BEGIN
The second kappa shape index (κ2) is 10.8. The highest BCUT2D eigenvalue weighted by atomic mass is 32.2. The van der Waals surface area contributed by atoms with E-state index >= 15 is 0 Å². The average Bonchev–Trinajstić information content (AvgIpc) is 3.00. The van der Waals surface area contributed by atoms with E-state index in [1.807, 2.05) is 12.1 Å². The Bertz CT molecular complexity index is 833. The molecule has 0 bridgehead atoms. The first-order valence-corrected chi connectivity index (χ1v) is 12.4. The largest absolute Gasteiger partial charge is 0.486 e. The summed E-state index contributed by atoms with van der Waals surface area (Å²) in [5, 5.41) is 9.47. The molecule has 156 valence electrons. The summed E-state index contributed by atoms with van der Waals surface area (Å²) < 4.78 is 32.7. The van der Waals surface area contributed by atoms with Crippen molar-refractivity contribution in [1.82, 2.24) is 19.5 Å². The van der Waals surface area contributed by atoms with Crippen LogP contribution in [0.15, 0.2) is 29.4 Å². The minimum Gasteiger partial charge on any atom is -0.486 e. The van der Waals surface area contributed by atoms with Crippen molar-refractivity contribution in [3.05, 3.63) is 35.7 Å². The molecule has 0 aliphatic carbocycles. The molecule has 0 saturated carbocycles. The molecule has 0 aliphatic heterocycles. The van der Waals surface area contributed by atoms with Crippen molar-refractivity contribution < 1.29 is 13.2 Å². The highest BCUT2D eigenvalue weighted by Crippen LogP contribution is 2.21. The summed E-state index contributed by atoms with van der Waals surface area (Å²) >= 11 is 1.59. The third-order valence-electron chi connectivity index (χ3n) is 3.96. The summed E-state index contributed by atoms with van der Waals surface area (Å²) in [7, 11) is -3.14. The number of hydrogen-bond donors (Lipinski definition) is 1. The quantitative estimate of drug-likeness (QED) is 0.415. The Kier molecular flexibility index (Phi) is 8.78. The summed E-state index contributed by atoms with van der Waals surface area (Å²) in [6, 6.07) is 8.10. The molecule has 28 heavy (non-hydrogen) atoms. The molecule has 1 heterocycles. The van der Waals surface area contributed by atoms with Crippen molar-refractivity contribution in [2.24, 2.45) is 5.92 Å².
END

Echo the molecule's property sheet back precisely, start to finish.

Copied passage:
The second kappa shape index (κ2) is 10.8. The highest BCUT2D eigenvalue weighted by atomic mass is 32.2. The van der Waals surface area contributed by atoms with E-state index >= 15 is 0 Å². The average Bonchev–Trinajstić information content (AvgIpc) is 3.00. The van der Waals surface area contributed by atoms with E-state index in [1.807, 2.05) is 12.1 Å². The Bertz CT molecular complexity index is 833. The molecule has 0 bridgehead atoms. The first-order valence-corrected chi connectivity index (χ1v) is 12.4. The largest absolute Gasteiger partial charge is 0.486 e. The summed E-state index contributed by atoms with van der Waals surface area (Å²) in [5, 5.41) is 9.47. The molecule has 156 valence electrons. The summed E-state index contributed by atoms with van der Waals surface area (Å²) < 4.78 is 32.7. The van der Waals surface area contributed by atoms with Crippen molar-refractivity contribution in [1.82, 2.24) is 19.5 Å². The van der Waals surface area contributed by atoms with Crippen LogP contribution in [0.15, 0.2) is 29.4 Å². The minimum Gasteiger partial charge on any atom is -0.486 e. The van der Waals surface area contributed by atoms with Crippen molar-refractivity contribution in [3.05, 3.63) is 35.7 Å². The molecule has 0 aliphatic carbocycles. The molecule has 0 saturated carbocycles. The molecule has 0 aliphatic heterocycles. The van der Waals surface area contributed by atoms with Crippen molar-refractivity contribution < 1.29 is 13.2 Å². The highest BCUT2D eigenvalue weighted by Crippen LogP contribution is 2.21. The summed E-state index contributed by atoms with van der Waals surface area (Å²) >= 11 is 1.59. The third-order valence-electron chi connectivity index (χ3n) is 3.96. The summed E-state index contributed by atoms with van der Waals surface area (Å²) in [7, 11) is -3.14. The number of hydrogen-bond donors (Lipinski definition) is 1. The quantitative estimate of drug-likeness (QED) is 0.415. The Kier molecular flexibility index (Phi) is 8.78. The summed E-state index contributed by atoms with van der Waals surface area (Å²) in [6, 6.07) is 8.10. The molecule has 28 heavy (non-hydrogen) atoms. The molecule has 1 heterocycles. The van der Waals surface area contributed by atoms with Crippen molar-refractivity contribution in [2.24, 2.45) is 5.92 Å².